Tuesday, January 23, 2018

Earthquakes and volcanic eruptions strike Alaska, Japan and the Philippines

[PBS] A series of earthquakes and volcanic eruptions have hit the Pacific Rim.
Tuesday morning in the Gulf of Alaska, a magnitude 7.9 earthquake near Kodiak set off early tsunami warnings that extended across the southern coast of the state and into British Columbia. A volcano in a Japanese ski town erupted, killing one soldier and injuring at least a dozen others, according to the Washington Post. Monday afternoon, Mount Mayon, a volcano in the Philippines that has been rumbling since last week, gushed lava and ash, forcing mass evacuations.
The Alaskan earthquake struck around 12:30 a.m. local time, according to the U.S. Geological Survey, approximately 180 miles southeast of Kodiak Island. Seismologists classified this event as a strike-slip earthquake, which is typically caused when two tectonic plates slide side by side. But the Kodiak earthquake was a rare intraplate earthquake — meaning all the action occurred within a single tectonic plate.
In general, strike-slip earthquakes present less of a tsunami risk. Three hours on, the National Weather Service measured less than a foot of tsunami at the Kodiak Island town of Old Harbor and had cancelled the tsunami warnings for most of Alaska and the West Coast. No immediate damages were reported.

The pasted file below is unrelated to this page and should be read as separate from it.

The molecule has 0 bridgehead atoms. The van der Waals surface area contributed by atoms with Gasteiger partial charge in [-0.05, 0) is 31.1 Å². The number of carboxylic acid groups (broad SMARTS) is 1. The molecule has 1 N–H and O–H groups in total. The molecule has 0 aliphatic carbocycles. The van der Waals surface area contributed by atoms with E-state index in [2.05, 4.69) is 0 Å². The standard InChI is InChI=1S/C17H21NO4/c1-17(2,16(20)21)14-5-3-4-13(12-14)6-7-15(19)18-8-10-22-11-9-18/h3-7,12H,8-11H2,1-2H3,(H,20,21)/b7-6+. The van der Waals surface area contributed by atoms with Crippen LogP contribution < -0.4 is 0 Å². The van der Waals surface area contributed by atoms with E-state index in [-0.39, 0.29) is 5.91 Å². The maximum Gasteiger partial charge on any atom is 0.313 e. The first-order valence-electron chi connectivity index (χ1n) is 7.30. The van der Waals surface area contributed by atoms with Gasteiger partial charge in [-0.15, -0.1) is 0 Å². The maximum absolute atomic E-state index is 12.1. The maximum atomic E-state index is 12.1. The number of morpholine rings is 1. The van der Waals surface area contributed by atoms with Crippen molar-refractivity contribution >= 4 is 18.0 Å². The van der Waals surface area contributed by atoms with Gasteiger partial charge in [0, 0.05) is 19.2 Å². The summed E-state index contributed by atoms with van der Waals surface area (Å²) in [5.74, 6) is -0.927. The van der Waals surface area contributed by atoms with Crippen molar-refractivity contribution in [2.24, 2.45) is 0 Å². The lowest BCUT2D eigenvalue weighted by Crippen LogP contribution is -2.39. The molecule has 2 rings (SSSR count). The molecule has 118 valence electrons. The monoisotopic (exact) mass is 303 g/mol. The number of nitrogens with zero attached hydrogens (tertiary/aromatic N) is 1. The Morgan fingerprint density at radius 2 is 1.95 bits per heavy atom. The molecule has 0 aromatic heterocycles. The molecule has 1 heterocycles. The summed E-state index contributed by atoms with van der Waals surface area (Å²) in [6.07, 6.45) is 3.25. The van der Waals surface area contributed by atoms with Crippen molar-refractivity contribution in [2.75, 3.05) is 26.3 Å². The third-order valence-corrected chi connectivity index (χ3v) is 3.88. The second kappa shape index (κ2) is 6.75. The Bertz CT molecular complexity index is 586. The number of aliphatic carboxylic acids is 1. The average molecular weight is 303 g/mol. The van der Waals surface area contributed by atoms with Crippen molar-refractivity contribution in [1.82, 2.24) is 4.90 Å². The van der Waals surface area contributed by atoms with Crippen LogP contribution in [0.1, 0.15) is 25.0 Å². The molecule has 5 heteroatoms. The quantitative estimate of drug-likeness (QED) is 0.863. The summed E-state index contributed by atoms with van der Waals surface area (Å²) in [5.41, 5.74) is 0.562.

Mount Kusatsu-Shirane is a 7,000 foot volcano located about 120 miles north of Tokyo. It erupted around 10 a.m. local time, triggering avalanches that trapped about a dozen skiers, including six members of Japan’s Ground Self Defense Force. All were rescued, according to Reuters, but one soldier died later. The Washington Post reported four others were injured by falling debris. 
Approximately 56,000 people sought shelter at evacuation camps on Tuesday, about half a day after Mount Mayon erupted multiples times overnight. The first evacuations had begun Jan. 13, after the 8,000-foot volcano produced a mile-and-half high plume of ash that coated nearby towns. Philippines officials have allocated about $100,000 to the disaster effort, but warned if the eruption continue into mid-February, then food, medical and water supplies may be depleted. Reuters reported that the ashfall diverted flights.
A 6.0 magnitude earthquake also struck 100 miles off the coast of Jakarta on Tuesday afternoon, damaging buildings and causing about a half dozen injuries at a schoolSee More